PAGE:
With 24-hour access, aerobic and mixed-martial-arts group classes, and well-appointed facilities, Club One Fitness aims to be the ideal backdrop for any workout routine. The schedule of group exercise classes includes yoga, Pilates, and Zumba. Boxers spar with other members or against the gym's stash of weighted bags during boxing classes for adults and tykes, who learn the pugilistic art in an Olympic-sized ring that, according to the Washington Post, "bears no resemblance to the worn, dingy boxing gyms of Hollywood movies, even though some Gold and Silver Gloves fighters, and a few pros, have trained there."
The staff of personal trainers and athletes show new members the ropes with three complimentary orientation sessions sessions; during the first, staffers talk to new members about their workout history and goals, and show them how to use Life Fitness treadmills, LifeCycle exercise bikes, elliptical cross-trainers, and stair climbers. On the second visit, they explain how to use Hammer Strength and Life Fitness strength-training and toning equipment. On the third and final visit, staffers give members their own personalized workout program, calibrated to help them reach their goals. From there, members can forge their own fitness paths or buddy up with a personal trainer.
Staffed by trained personnel, the bright and roomy childcare center keeps young ones engaged with toys, a big-screen TV, and a PlayStation. After adults catch their own entertainment in the cardio theater that projects movies as guests decimate calories, they can relax in the sauna, hop into the tanning beds, or shower off sweat and punching-bag tears.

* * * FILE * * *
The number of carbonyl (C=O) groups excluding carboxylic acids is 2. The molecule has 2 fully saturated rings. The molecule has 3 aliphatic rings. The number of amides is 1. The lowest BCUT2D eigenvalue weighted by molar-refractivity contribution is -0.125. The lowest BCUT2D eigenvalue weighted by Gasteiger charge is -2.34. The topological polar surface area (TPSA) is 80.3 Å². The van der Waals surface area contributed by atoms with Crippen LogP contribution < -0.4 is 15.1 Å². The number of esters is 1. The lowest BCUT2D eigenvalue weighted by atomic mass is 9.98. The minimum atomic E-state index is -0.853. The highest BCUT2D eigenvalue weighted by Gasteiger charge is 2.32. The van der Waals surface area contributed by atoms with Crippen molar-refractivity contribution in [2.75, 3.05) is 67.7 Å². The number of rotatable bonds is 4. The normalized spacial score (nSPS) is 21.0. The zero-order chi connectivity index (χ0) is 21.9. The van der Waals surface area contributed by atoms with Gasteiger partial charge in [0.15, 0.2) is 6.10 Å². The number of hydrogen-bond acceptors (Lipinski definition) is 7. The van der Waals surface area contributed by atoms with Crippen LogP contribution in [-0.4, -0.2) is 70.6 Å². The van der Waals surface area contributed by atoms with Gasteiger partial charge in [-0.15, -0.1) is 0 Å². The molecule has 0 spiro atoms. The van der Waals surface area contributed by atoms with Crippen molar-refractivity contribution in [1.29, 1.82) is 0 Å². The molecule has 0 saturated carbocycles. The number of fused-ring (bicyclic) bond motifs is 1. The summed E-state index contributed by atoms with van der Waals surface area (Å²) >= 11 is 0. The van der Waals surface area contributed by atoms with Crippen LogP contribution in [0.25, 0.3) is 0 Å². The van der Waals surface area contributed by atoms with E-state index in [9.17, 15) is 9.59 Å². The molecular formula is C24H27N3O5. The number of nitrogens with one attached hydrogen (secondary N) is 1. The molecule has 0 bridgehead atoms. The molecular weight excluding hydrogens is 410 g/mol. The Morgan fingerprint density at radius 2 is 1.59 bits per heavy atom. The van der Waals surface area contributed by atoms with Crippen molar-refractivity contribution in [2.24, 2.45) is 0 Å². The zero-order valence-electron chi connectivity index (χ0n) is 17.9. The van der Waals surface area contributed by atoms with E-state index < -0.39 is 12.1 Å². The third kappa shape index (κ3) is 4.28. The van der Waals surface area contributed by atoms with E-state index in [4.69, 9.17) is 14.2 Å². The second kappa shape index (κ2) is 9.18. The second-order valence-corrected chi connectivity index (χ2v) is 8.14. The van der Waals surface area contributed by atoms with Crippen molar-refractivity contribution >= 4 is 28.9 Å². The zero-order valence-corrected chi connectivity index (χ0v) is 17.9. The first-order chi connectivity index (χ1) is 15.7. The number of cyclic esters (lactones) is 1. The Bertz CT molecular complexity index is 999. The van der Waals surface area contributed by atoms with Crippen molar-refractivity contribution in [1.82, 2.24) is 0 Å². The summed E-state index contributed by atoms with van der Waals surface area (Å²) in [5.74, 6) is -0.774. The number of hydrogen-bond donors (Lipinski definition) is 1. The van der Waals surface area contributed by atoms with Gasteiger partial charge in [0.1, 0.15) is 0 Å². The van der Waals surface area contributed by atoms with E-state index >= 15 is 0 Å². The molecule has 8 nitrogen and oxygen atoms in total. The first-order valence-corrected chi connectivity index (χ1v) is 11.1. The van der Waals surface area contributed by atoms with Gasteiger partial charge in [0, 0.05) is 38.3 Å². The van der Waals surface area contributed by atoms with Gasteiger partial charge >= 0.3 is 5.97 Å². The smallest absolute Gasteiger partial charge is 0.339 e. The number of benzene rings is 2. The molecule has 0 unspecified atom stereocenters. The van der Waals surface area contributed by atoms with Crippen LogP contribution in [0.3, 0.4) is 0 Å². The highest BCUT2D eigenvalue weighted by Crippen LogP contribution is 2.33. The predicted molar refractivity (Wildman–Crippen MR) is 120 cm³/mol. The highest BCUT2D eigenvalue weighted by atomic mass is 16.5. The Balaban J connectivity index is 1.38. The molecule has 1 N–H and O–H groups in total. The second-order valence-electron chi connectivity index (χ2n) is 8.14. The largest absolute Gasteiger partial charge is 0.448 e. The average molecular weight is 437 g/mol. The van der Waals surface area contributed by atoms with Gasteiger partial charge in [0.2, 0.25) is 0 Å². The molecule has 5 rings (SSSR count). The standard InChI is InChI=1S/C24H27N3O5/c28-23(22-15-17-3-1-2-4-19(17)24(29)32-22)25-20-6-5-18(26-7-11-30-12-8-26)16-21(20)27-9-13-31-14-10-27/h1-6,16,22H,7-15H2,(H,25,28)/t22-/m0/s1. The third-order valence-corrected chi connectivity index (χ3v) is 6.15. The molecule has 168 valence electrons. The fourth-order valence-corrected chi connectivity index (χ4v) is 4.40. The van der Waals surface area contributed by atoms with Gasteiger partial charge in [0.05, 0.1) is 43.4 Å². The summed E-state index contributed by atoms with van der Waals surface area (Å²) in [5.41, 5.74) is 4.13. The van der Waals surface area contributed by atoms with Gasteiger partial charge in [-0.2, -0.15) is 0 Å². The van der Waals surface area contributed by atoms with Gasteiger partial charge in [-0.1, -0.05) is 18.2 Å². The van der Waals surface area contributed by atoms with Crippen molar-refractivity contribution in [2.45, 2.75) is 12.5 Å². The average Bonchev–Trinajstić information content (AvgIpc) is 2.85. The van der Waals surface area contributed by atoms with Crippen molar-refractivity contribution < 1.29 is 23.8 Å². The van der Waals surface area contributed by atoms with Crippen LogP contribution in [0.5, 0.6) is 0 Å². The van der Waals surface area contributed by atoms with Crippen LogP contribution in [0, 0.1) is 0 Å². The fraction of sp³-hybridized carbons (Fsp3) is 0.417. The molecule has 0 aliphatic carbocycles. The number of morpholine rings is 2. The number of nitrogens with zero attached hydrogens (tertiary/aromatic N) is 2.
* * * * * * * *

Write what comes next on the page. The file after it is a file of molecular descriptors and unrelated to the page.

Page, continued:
A golf course is where players go to test their skills, but Arundel Golf Park is where those skills are formed. At Arundel's outdoor facility, instructors teach private and group classes and hold supervised practice sessions, in which they periodically check in with students as they drive ball after ball at a driving range protected from the wind and distracting cries of caddies. During "fitting days," golfers bring in their current clubs to have one of Arundel's pros determine their ideal length, loft, and other specs.
While golf remains the focus at Arundel Golf Park, the facilities have a couple of other ways visitors can work on their swings. An 18-hole mini-golf course shrinks the game down to a fun challenge of angles and finesse, and batting cages let players set aside the elegant, nuanced game of golf to simply enjoy bashing round things with blunt objects.
Things are a little smaller at Glen Burnie Bowling Center, though the facility itself encompasses 30 lanes and a full-service snack bar, named GB Ducks Cafe. The petite objects in question are the pins and balls themselves. Glen Burnie celebrates the tradition of duckpin bowling, which incorporates lighter pins and smaller, easy-to-throw balls that almost never hatch into dragons. The objects collide during league games and open play. The smaller equipment also accommodates kids, and young bowlers can start playing in leagues as early as four years old. The coaches and instructors who oversee these programs hold certifications from the National Duckpin Youth Association.
Ballyhooed by both Baltimore magazine and City Paper, Stoneleigh Lanes sets the scene for friendly bowling battles in a retro 16-lane alley. Strikers lace up rented kicks and hurl three-hole balls at 10 ivory duckpins. Sixteen-inch cheesy pizzas hush fifth-frame tummy grumbles, and sudsy pitchers of soda quench postpizza thirsts. The alley's BYOB policy lets bowlers imbibe brews brought from home, clearing out refrigerator space to be used for snowball storage. Handwritten scoring and gravity-feed ball returns enhance the spot’s retro charm.
The SSI-certified dive-masters at Scuba Hut of Maryland drill amateur amphibians in proper subaquatic conduct with introductory and open-water scuba classes. Solo swimmers and pairs can report to the Try Scuba class for a run-down on flipper fundamentals, in which teachers outfit figures with diving equipment and all other necessary materials. Pupils then spread their maritime wings inside a pool, acclimating to their scuba gear as they navigate both the shallow and deep ends, making sure to avoid crashing into chlorine-water manatees.